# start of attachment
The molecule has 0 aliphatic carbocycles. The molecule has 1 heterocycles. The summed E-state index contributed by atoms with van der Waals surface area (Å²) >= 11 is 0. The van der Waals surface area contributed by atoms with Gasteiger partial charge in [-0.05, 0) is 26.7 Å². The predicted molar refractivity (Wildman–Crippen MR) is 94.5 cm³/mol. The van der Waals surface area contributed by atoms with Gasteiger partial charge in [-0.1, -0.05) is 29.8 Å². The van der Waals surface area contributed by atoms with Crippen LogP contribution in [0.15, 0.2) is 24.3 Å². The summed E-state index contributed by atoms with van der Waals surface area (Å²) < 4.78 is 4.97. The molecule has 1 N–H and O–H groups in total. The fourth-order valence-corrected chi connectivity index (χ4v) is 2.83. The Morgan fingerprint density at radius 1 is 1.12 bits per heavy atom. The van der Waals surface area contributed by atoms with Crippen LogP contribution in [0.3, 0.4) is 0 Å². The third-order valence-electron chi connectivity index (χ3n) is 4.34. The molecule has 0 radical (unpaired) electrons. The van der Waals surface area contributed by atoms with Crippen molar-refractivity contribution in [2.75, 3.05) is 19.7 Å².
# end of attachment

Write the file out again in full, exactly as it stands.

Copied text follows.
The molecule has 0 aliphatic carbocycles. The molecule has 1 heterocycles. The summed E-state index contributed by atoms with van der Waals surface area (Å²) >= 11 is 0. The van der Waals surface area contributed by atoms with Gasteiger partial charge in [-0.05, 0) is 26.7 Å². The predicted molar refractivity (Wildman–Crippen MR) is 94.5 cm³/mol. The van der Waals surface area contributed by atoms with Gasteiger partial charge in [-0.1, -0.05) is 29.8 Å². The van der Waals surface area contributed by atoms with Crippen LogP contribution in [0.15, 0.2) is 24.3 Å². The summed E-state index contributed by atoms with van der Waals surface area (Å²) < 4.78 is 4.97. The molecule has 1 N–H and O–H groups in total. The fourth-order valence-corrected chi connectivity index (χ4v) is 2.83. The Morgan fingerprint density at radius 1 is 1.12 bits per heavy atom. The van der Waals surface area contributed by atoms with Crippen LogP contribution in [0.3, 0.4) is 0 Å². The third-order valence-electron chi connectivity index (χ3n) is 4.34. The molecule has 0 radical (unpaired) electrons. The van der Waals surface area contributed by atoms with Crippen molar-refractivity contribution in [2.75, 3.05) is 19.7 Å².